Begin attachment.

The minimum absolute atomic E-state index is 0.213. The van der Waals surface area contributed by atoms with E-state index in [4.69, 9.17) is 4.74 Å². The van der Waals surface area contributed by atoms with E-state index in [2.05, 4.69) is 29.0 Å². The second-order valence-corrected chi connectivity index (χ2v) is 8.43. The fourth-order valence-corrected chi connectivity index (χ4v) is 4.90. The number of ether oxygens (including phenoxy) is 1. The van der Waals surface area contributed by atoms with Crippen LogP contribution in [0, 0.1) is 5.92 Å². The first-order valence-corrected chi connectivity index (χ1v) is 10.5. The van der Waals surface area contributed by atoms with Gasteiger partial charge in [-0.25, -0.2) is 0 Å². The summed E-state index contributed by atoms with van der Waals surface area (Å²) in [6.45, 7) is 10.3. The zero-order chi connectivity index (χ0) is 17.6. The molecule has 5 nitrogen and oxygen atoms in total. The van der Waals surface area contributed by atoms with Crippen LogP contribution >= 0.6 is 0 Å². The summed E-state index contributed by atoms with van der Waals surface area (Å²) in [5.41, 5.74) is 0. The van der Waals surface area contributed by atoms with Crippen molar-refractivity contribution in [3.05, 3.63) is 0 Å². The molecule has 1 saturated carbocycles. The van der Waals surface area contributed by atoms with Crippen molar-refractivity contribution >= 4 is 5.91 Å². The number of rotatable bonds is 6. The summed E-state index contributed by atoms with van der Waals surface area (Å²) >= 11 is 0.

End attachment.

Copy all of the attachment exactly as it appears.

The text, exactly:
The minimum absolute atomic E-state index is 0.213. The van der Waals surface area contributed by atoms with E-state index in [4.69, 9.17) is 4.74 Å². The van der Waals surface area contributed by atoms with E-state index in [2.05, 4.69) is 29.0 Å². The second-order valence-corrected chi connectivity index (χ2v) is 8.43. The fourth-order valence-corrected chi connectivity index (χ4v) is 4.90. The number of ether oxygens (including phenoxy) is 1. The van der Waals surface area contributed by atoms with Crippen LogP contribution in [0, 0.1) is 5.92 Å². The first-order valence-corrected chi connectivity index (χ1v) is 10.5. The van der Waals surface area contributed by atoms with Gasteiger partial charge in [-0.25, -0.2) is 0 Å². The summed E-state index contributed by atoms with van der Waals surface area (Å²) in [6.45, 7) is 10.3. The zero-order chi connectivity index (χ0) is 17.6. The molecule has 5 nitrogen and oxygen atoms in total. The van der Waals surface area contributed by atoms with Crippen LogP contribution >= 0.6 is 0 Å². The summed E-state index contributed by atoms with van der Waals surface area (Å²) in [5.41, 5.74) is 0. The van der Waals surface area contributed by atoms with Crippen molar-refractivity contribution in [3.05, 3.63) is 0 Å². The molecule has 1 saturated carbocycles. The van der Waals surface area contributed by atoms with Crippen molar-refractivity contribution >= 4 is 5.91 Å². The number of rotatable bonds is 6. The summed E-state index contributed by atoms with van der Waals surface area (Å²) >= 11 is 0.